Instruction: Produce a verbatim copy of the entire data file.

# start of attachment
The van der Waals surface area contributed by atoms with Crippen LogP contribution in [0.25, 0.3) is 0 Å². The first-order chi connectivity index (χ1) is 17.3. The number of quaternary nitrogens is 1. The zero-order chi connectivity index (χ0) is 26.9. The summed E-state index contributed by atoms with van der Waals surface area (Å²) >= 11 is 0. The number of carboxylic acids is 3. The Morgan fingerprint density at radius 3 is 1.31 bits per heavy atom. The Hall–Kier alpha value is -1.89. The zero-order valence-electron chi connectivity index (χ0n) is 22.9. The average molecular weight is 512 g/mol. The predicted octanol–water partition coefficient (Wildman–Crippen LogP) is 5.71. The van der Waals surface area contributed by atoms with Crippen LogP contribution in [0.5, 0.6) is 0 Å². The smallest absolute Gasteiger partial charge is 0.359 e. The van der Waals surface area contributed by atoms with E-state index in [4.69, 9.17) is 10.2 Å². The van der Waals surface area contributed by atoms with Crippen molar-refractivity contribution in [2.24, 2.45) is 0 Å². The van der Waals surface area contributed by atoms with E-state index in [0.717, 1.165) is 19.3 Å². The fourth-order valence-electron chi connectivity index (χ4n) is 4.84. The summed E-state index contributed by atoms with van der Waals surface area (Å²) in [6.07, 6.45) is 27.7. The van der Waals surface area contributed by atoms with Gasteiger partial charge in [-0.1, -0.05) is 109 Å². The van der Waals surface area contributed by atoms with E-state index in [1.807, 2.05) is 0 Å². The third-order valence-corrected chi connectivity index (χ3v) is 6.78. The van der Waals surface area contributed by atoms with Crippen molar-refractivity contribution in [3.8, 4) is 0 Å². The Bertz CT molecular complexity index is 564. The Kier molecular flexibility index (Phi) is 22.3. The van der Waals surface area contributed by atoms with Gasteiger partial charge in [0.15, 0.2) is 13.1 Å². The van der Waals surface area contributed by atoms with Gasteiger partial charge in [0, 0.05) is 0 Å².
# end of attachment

The van der Waals surface area contributed by atoms with Crippen LogP contribution in [0.25, 0.3) is 0 Å². The first-order chi connectivity index (χ1) is 17.3. The number of quaternary nitrogens is 1. The zero-order chi connectivity index (χ0) is 26.9. The summed E-state index contributed by atoms with van der Waals surface area (Å²) >= 11 is 0. The number of carboxylic acids is 3. The Morgan fingerprint density at radius 3 is 1.31 bits per heavy atom. The Hall–Kier alpha value is -1.89. The zero-order valence-electron chi connectivity index (χ0n) is 22.9. The average molecular weight is 512 g/mol. The predicted octanol–water partition coefficient (Wildman–Crippen LogP) is 5.71. The van der Waals surface area contributed by atoms with Crippen LogP contribution in [0.5, 0.6) is 0 Å². The smallest absolute Gasteiger partial charge is 0.359 e. The van der Waals surface area contributed by atoms with E-state index in [4.69, 9.17) is 10.2 Å². The van der Waals surface area contributed by atoms with Crippen molar-refractivity contribution in [2.24, 2.45) is 0 Å². The van der Waals surface area contributed by atoms with E-state index in [0.717, 1.165) is 19.3 Å². The fourth-order valence-electron chi connectivity index (χ4n) is 4.84. The summed E-state index contributed by atoms with van der Waals surface area (Å²) in [6.07, 6.45) is 27.7. The van der Waals surface area contributed by atoms with Gasteiger partial charge in [-0.1, -0.05) is 109 Å². The van der Waals surface area contributed by atoms with E-state index in [1.807, 2.05) is 0 Å². The third-order valence-corrected chi connectivity index (χ3v) is 6.78. The van der Waals surface area contributed by atoms with Crippen molar-refractivity contribution in [3.8, 4) is 0 Å². The Bertz CT molecular complexity index is 564. The Kier molecular flexibility index (Phi) is 22.3. The van der Waals surface area contributed by atoms with Gasteiger partial charge in [0.15, 0.2) is 13.1 Å². The van der Waals surface area contributed by atoms with Gasteiger partial charge in [0, 0.05) is 0 Å².